As an optimist, I see opportunity rather than gloom. Provided a right vision of the future in terms of prevention, and rehabilitation, psychiatry is posed for major advances. These advances are driven by the advent of highly sophisticated neuroimaging and neurophysiological methods and tools for studying brain functions and how changes in brain function relate to neuropsychiatric illness. For example, mapping the white matter tracts of the brain has revealed impairments in salience network in both chronic schizophrenia and frontotemporal dementia [11,12].

In medicine many acute conditions resolve after being treated and never become chronic. Others become chronic in spite of early and adequate interventions. For example, most acute infections remain localized, and never turn into sepsis, but sepsis occurs when early inflammation fails to shut down [13].

Aging favors inflammation as older patients are more prone to developing sepsis than their younger counterparts. For the same reason, these individuals also develop delirium after urinary tract or other minor infections. This suggests that in regards to inflammation the brain is not a privileged organ, but there are constant two way communication between the CNS and the periphery. Indeed, peripheral inflammation can spread to the brain and vice versa. For example, cerebral ischemia is known to trigger peripheral inflammation. In Alzheimer’s disease the peripheral lymphocytes respond poorly to mitogenic stimulation. The same phenomenon was found in chronic schizophrenia [14-16]. This may open a diagnostic window for early detection and prevention of these conditions (first pillar of interventions).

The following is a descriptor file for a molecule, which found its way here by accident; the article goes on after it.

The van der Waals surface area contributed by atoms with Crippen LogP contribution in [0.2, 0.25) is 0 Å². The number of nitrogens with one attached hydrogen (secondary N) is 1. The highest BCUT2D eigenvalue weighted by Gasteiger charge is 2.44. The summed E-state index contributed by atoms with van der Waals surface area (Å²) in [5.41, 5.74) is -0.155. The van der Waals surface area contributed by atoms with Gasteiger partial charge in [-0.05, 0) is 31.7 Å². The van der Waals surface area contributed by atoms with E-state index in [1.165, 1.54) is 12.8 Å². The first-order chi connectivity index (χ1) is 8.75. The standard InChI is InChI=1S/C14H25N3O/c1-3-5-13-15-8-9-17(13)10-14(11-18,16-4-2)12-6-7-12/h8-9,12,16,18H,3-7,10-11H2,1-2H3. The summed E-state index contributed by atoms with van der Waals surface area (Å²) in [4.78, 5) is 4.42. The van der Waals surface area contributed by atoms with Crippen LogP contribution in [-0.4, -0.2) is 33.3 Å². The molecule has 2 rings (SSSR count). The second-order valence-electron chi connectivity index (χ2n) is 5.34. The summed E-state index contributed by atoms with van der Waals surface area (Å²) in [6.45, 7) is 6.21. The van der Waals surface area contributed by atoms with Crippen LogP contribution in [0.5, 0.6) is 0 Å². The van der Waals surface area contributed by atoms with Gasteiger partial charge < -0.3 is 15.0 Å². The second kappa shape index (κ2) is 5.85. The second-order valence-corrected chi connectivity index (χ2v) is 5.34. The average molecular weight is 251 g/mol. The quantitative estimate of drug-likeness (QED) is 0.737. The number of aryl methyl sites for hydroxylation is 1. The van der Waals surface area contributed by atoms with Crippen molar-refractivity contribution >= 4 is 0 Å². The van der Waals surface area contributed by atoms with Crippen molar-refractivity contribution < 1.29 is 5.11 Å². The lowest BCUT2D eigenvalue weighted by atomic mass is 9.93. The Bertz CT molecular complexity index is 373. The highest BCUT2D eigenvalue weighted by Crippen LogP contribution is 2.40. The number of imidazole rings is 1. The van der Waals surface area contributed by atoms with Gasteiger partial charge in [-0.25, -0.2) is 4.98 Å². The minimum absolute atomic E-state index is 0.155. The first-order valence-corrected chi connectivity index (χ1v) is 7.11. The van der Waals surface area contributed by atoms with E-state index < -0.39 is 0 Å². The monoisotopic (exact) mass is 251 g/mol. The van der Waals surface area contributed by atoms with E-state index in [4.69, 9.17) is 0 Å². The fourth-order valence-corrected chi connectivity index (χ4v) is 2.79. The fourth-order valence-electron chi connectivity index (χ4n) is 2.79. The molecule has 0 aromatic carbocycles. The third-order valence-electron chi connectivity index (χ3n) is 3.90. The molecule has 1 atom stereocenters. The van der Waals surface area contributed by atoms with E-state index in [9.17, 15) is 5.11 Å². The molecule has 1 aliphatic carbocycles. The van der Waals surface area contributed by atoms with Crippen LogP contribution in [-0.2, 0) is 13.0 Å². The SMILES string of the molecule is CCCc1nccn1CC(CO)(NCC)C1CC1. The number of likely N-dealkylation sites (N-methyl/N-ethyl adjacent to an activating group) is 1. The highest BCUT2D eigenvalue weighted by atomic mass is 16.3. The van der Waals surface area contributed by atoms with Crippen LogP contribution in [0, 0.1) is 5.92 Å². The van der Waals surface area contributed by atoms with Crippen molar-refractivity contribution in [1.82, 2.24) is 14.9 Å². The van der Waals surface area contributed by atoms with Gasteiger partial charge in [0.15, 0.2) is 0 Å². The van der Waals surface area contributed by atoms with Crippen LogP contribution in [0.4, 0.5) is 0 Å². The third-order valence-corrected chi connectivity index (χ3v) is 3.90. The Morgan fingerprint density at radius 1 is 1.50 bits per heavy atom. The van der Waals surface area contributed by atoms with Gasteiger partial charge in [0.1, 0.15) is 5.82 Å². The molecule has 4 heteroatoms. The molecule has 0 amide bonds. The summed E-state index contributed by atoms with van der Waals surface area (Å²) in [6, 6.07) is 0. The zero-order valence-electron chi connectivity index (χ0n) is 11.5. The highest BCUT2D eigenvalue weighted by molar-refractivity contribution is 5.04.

On the other hand, patients with symptoms of chronic psychosis may benefit from cognitive neuroscience and rehabilitation. Tertiary prevention can be applied to chronic psychiatric conditions as they aim to reduce the burden of established disorder by optimizing treatment and rehabilitation [17].

Conclusion